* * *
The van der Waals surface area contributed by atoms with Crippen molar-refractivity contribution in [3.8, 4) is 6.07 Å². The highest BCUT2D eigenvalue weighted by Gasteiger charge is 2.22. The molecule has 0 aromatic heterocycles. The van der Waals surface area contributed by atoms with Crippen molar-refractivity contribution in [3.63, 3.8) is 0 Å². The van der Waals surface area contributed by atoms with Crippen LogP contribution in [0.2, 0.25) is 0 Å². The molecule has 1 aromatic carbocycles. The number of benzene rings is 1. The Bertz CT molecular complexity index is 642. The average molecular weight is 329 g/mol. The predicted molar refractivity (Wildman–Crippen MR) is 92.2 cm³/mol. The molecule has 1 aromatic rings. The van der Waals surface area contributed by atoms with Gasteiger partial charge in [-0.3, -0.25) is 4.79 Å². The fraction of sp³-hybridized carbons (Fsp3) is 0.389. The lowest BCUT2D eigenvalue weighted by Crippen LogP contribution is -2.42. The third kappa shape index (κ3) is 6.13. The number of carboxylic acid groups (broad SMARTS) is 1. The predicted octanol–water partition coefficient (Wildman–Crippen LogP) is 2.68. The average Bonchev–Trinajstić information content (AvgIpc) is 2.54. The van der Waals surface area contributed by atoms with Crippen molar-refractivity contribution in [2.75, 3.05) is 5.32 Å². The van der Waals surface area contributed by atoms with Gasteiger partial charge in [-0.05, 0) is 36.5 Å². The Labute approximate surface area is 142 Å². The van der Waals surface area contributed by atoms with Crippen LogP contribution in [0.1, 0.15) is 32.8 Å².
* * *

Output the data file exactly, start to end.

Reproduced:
The van der Waals surface area contributed by atoms with Crippen molar-refractivity contribution in [3.8, 4) is 6.07 Å². The highest BCUT2D eigenvalue weighted by Gasteiger charge is 2.22. The molecule has 0 aromatic heterocycles. The van der Waals surface area contributed by atoms with Crippen molar-refractivity contribution in [3.63, 3.8) is 0 Å². The van der Waals surface area contributed by atoms with Crippen LogP contribution in [0.2, 0.25) is 0 Å². The molecule has 1 aromatic carbocycles. The number of benzene rings is 1. The Bertz CT molecular complexity index is 642. The average molecular weight is 329 g/mol. The predicted molar refractivity (Wildman–Crippen MR) is 92.2 cm³/mol. The molecule has 1 aromatic rings. The van der Waals surface area contributed by atoms with Gasteiger partial charge in [-0.3, -0.25) is 4.79 Å². The fraction of sp³-hybridized carbons (Fsp3) is 0.389. The lowest BCUT2D eigenvalue weighted by Crippen LogP contribution is -2.42. The third kappa shape index (κ3) is 6.13. The number of carboxylic acid groups (broad SMARTS) is 1. The predicted octanol–water partition coefficient (Wildman–Crippen LogP) is 2.68. The average Bonchev–Trinajstić information content (AvgIpc) is 2.54. The van der Waals surface area contributed by atoms with Crippen molar-refractivity contribution in [2.75, 3.05) is 5.32 Å². The van der Waals surface area contributed by atoms with Gasteiger partial charge in [-0.05, 0) is 36.5 Å². The Labute approximate surface area is 142 Å². The van der Waals surface area contributed by atoms with Crippen LogP contribution in [0.1, 0.15) is 32.8 Å².